It’s The Wizard’s Son. It came out last November.
It’s the first of what I hope will be a series of fantasy novels set on an alternate Earth whose history has diverged from ours somewhere in the medieval period. The stories are mostly set in a Dukedom called the Northlands, a part of the Norman Empire that roughly covers the north-eastern U.S.
The Wizard’s Son is about a boy named Orlan whose mother dies when he is 8 years old. His father, the wizard Lord Redmantyl, arrives then to accept responsibility for the child even though this is something wizards aren’t supposed to do. Things like family obligations and long-term, close relationships distract them from their magic, which should be the sole focus of their lives. In spite of this, Redmantyl takes Orlan home to his castle and raises him to be a nobleman and a wizard himself. He also puts a spell on the child to help him forget his life before the castle.
Years later, when he is near the end of the first stage of his strict training as a magician, grown-up Orlan travels out into the world by himself for the first time. In the city of Storm Port, he begins to recall his early childhood in another city, what his life was like before his father claimed him, and how his mother died. He begins to rebel against all the strictures of his training–takes up with a wild set of city youths, drinks too much, gets into some rowdy situations. He’s helped in this by an old enemy of his father whom he sees as a friend, but who is using him as a means of revenge against the wizard. Eventually, everything comes to an explosive head when Redmantyl comes to Stormed Port to take his son back. It’s partly a coming-of-age story; Orlan learns how to be more than “the wizard’s son,” and also that his own magical powers bear greater responsibilities than he was aware of as an innocent apprentice.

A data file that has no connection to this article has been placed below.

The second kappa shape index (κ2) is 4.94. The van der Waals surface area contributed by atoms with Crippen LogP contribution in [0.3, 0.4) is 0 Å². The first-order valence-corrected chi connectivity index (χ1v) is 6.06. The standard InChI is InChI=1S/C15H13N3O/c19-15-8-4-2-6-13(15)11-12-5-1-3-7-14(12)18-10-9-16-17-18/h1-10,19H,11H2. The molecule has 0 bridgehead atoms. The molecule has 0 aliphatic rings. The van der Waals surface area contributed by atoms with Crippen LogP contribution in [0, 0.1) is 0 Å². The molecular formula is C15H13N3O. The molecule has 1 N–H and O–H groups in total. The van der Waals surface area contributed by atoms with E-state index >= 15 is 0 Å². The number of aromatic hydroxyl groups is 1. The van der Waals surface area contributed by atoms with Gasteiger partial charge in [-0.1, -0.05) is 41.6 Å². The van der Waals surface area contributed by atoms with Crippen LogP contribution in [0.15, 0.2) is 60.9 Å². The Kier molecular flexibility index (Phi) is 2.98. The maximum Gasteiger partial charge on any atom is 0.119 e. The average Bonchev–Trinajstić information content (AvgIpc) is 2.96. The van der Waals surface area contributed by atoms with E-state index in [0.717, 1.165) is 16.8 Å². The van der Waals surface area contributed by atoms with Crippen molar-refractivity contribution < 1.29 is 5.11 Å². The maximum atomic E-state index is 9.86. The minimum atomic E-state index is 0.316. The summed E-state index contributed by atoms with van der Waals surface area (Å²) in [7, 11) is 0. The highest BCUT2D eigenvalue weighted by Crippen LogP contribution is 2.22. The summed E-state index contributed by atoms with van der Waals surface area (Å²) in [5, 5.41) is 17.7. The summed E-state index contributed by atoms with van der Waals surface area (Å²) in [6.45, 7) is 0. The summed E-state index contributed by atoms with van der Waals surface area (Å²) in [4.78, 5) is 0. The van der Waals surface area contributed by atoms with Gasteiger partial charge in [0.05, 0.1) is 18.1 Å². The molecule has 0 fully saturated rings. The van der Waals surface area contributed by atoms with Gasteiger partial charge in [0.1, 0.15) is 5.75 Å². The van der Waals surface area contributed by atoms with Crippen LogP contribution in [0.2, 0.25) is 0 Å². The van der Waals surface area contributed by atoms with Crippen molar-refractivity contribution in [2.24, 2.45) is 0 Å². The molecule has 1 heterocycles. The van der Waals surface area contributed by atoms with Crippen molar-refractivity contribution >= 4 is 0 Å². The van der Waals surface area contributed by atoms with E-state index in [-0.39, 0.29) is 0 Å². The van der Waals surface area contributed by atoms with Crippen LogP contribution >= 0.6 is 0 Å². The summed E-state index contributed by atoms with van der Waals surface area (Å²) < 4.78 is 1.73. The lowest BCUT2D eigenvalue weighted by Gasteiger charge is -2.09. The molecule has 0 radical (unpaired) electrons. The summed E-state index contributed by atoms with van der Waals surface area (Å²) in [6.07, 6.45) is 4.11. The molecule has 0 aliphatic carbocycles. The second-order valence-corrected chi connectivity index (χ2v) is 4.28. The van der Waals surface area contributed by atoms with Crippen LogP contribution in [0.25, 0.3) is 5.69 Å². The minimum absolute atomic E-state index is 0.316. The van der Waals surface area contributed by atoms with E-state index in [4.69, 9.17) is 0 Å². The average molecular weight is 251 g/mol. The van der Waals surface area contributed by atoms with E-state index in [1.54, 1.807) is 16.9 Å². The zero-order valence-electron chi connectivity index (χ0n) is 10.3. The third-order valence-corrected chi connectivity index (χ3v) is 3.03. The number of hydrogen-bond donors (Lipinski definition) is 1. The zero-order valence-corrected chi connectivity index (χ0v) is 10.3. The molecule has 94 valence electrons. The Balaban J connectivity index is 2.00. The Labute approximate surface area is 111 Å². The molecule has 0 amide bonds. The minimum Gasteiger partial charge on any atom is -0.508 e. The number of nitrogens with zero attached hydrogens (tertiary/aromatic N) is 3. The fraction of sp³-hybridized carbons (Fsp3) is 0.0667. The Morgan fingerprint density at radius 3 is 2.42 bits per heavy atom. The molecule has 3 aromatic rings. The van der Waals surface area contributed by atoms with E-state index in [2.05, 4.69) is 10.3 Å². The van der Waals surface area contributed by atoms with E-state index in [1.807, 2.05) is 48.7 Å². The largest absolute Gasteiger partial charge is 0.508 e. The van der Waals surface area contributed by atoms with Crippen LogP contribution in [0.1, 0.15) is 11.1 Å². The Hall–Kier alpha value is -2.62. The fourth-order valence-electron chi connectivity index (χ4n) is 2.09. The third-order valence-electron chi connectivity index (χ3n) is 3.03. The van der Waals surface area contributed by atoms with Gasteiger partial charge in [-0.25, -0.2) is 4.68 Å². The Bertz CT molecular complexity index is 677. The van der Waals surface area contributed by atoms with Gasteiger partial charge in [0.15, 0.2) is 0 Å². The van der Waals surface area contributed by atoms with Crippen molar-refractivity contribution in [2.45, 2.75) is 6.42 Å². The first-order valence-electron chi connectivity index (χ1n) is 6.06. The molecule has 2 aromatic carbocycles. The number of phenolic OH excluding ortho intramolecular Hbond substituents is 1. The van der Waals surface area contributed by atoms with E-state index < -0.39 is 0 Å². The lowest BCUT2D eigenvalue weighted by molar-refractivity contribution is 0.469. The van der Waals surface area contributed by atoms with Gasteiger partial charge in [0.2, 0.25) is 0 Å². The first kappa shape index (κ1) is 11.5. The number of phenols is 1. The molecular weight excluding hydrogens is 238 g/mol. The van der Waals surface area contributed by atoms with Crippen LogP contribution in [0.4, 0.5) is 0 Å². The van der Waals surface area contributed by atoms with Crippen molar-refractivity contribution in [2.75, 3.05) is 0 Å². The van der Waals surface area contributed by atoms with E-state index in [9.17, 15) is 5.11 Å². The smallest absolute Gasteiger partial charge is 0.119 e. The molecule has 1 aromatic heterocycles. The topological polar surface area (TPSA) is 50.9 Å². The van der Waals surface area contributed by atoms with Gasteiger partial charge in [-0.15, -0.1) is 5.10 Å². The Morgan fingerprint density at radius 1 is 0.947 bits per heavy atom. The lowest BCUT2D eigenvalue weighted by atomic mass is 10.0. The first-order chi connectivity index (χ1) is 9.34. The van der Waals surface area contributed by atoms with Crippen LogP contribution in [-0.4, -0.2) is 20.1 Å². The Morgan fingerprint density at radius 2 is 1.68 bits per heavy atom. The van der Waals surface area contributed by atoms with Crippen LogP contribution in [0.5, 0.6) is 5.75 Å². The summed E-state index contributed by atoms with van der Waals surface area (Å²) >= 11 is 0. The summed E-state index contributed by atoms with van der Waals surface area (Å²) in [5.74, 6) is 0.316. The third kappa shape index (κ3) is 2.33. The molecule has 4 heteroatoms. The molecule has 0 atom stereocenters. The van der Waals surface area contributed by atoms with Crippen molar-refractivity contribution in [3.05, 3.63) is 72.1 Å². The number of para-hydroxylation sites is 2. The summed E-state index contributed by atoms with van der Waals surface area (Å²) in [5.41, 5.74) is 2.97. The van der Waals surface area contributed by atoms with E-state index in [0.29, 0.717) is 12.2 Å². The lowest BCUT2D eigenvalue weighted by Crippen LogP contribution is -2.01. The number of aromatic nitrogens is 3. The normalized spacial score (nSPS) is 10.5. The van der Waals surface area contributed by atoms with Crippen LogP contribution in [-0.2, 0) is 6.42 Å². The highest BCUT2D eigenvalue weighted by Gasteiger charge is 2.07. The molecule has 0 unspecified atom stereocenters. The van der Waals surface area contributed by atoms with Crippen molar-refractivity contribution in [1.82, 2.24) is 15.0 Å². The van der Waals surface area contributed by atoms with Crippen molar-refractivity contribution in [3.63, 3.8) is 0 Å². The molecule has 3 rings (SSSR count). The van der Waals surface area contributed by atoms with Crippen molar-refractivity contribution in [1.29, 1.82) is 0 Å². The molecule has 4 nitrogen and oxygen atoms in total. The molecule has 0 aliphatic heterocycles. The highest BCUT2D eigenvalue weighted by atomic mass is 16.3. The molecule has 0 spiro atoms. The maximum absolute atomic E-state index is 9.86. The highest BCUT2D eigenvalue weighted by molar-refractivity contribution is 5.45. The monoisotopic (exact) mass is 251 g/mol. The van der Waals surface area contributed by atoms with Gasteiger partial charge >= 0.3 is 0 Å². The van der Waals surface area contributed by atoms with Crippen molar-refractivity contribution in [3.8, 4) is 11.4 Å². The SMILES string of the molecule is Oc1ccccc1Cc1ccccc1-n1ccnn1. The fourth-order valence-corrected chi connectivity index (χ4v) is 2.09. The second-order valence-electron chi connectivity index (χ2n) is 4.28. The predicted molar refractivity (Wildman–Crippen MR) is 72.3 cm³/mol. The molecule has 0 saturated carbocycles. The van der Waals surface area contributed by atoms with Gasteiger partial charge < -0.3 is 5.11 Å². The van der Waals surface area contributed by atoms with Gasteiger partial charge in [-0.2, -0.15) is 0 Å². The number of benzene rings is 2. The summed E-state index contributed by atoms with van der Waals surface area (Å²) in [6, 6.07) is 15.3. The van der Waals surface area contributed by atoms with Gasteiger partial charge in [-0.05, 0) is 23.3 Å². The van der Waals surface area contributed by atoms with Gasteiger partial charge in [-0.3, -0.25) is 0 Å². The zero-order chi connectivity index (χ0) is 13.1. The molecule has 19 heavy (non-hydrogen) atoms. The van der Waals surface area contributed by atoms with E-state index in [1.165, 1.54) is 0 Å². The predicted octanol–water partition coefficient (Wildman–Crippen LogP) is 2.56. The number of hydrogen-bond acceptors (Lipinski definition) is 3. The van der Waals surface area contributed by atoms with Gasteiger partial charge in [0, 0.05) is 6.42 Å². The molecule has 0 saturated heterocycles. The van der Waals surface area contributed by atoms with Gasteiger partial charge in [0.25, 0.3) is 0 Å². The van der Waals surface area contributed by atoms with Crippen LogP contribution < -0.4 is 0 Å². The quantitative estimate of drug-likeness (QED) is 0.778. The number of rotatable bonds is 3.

Tell us something about yourself.
I’m from Ohio, originally–the Cleveland suburbs; I grew up there and went to Kent State University for a semester or two. Since then, I’ve lived in Colorado, Kansas, Maryland, and the U.K. I have my BA and MA in English lit. I live just outside Washington D.C. and I have two cats, Austen and Lucia.
What inspired you to write this book?
I began working on this novel in grad school, when I was taking courses in Old English and medieval lit. In my first versions of the story, I used a lot of proper names and other words that were a sort of amalgamation of Old or Middle English and medieval French, as if the two countries and their languages had never become separate; the Norman Empire contains both. A lot of that has been edited out since to make the story easier to read, although I’ve tried to keep just a little taste of it in some of the names.
How did you publish this book? Why did you decide on that publisher?
My book was published by Wapshott Press. I had written book reviews and a few articles for an online zine, the editor of which later founded Wapshott. We’ve been friends online for years. I contributed a couple of short stories to anthologies she published, set in the same alt-history universe as “The Wizard’s Son” and using some of the same characters. When she asked if I had anything else, I submitted “The Wizard’s Son” for consideration–and she loved it!